I'm not much of a country music fan. But I've always liked David
Allan Coe's rendition of
You Never Even Called Me By My Name
. As the lyrics tell us, the song was written by the late, great
Steve Goodman, who considered it the perfect Country & Western
But Coe argued that it fell short. After all, the song said nothing
about mama, or trucks, or prison -- topics that no self-respecting
country ballad could do without. That critique prompted Goodman to
add a final verse about mama's unfortunate demise in the rain, the
perfect ending to what both agreed was the perfect song.
I'm reminded of this because exchange-traded funds (ETFs) just got
their own final verse and may now be the perfect investment
vehicle. These funds have always offered razor-thin fees,
transparent portfolios, intra-day liquidity, and stellar tax
efficiency. But until now, they haven't had a true portfolio
manager calling the shots.
And in my book, the greatest funds usually have a captain at the
helm, particularly in inefficient emerging markets that require
Fans of passive management might view this as heresy: How can an
ETF newsletter editor prefer an active portfolio manager to a fixed
index ? Wasn't the entire industry built from the Bogle-esque
notion that investors could do just fine sticking with low-cost
funds tied to static benchmarks like the S&P 500? Answer: Yes,
But once upon a time,
Apple (Nasdaq: AAPL)
was just an obscure PC company, and ESPN was created to broadcast
University of Connecticut basketball games. Clearly, times change,
and the ETF world continues to evolve and branch out from its roots
on an almost daily basis.
Sure, you can still track the S&P or the good-old Dow Jones if
you like. But you can get the same thing with a low-cost mutual
fund from Vanguard and save yourself the commissions and trading
fees. Limiting your ETF exposure to these plain-vanilla indexes is
like dining at an extravagant seafood buffet and nibbling on a
I'm not sure where or how it first became fashionable to base key
market barometers on size alone. We would never walk into an auto
dealership and ask for the heaviest car on the lot. But there are
trillions of dollars in assets linked to a small handful of
Exxon Mobil (
simply because of their market cap girth -- with no regard for
valuation, profit margins, returns on equity or any other
Years ago Wisdom Tree recognized that traditional indexing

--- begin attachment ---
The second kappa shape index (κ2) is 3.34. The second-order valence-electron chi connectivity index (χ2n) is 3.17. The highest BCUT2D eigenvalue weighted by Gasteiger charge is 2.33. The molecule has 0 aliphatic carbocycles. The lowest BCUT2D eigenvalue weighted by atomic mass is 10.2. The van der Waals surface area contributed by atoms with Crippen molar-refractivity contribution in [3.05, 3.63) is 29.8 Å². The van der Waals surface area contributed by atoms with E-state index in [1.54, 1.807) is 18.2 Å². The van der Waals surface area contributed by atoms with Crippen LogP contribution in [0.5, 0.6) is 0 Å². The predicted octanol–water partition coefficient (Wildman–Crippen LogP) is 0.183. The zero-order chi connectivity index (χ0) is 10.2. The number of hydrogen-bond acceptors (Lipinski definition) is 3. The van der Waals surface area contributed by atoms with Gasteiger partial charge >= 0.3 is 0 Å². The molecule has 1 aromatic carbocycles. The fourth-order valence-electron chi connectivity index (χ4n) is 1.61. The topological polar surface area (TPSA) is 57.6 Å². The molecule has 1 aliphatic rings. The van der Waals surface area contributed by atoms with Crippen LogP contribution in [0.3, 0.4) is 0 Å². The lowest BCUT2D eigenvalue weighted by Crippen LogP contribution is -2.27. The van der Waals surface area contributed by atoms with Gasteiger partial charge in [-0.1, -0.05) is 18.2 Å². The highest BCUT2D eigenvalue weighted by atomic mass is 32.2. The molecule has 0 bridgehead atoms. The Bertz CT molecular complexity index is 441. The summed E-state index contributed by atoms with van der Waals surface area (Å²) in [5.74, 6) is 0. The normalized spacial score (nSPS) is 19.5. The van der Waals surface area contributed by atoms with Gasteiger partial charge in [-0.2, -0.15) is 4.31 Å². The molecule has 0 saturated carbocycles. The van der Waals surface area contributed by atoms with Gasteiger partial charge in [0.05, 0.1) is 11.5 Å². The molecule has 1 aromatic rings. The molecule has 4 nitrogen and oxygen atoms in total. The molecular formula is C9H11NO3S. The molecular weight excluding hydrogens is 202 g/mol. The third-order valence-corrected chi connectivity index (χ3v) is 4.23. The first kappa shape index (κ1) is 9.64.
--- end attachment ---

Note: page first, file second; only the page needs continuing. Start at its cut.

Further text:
methodology systematically pumped more dollars into overvalued
stocks that had risen and less into undervalued stocks that had
fallen. So much for "buy low, sell high." To sidestep that
fundamental flaw, the company began weighting index components by
more intuitive metrics like earnings and dividends.
Others have followed. RevenueShares, for example, assigns
weightings based on sales -- the more cash a company brings in, the
louder its voice in the index. Last I checked, the firm's funds
were clobbering the market at the small, mid and large-cap levels
through both growth and value-led market cycles.
Still other issuers like PowerShares have used powerful
quantitative tools to develop narrow, quasi-active indexes that
cherry pick potential leaders and weed out laggards. And we've even
seen ETFs that target stock buybacks, profit from M&A
arbitrage, and replicate hedge fund strategies.
We've come a long way from the pioneer days in the mid-1990s.
But this latest step in the evolutionary process is arguably the
biggest -- true active ETFs.
This group of funds is still in its infancy, but the 20 or so
active funds now on the market have already attracted more than
$340 million in assets. Expect that total to be measured in the
billions in the near future.
I've warned time and again that most fund managers charge
exorbitant fees for the privilege of delivering mediocre
performance. And indeed they do. But some stand head and shoulders
above the crowd.
Look at guys like Bill Gross, whose Pimco Total Return has topped
96% of all bond funds during the past 15 years, or Brian Rogers,
who has steered T. Rowe Price Equity Income to a cumulative gain of
+1,259% since the fund's inception in 1985.
These seasoned pros more than earn their paychecks and they're a
big reason why mutual fund assets still dwarf ETF assets by a wide
margin . But evolution is usually a slow process. The tide is
turning, forcing Pimco and T. Rowe Price (among others) to throw
their hats into the ETF ring. Even staunch indexers like iShares
will soon be testing the active waters.
I'm not sure how David Allan Coe feels -- but adding professional,
alpha generating portfolio managers to the steady rhythm of an ETF
sure sounds like music to my ears.
Editor: Market Advisor, The ETF Authority
P.S. -- I'll keep tabs on these funds going forward,
highlighting favorites for my newsletter, The ETF Authority. To
learn more about the newsletter, click here. And to sign up for my
free ETF course, go here.
Disclosure: Nathan Slaughter does not own shares of any security
mentioned in this article.
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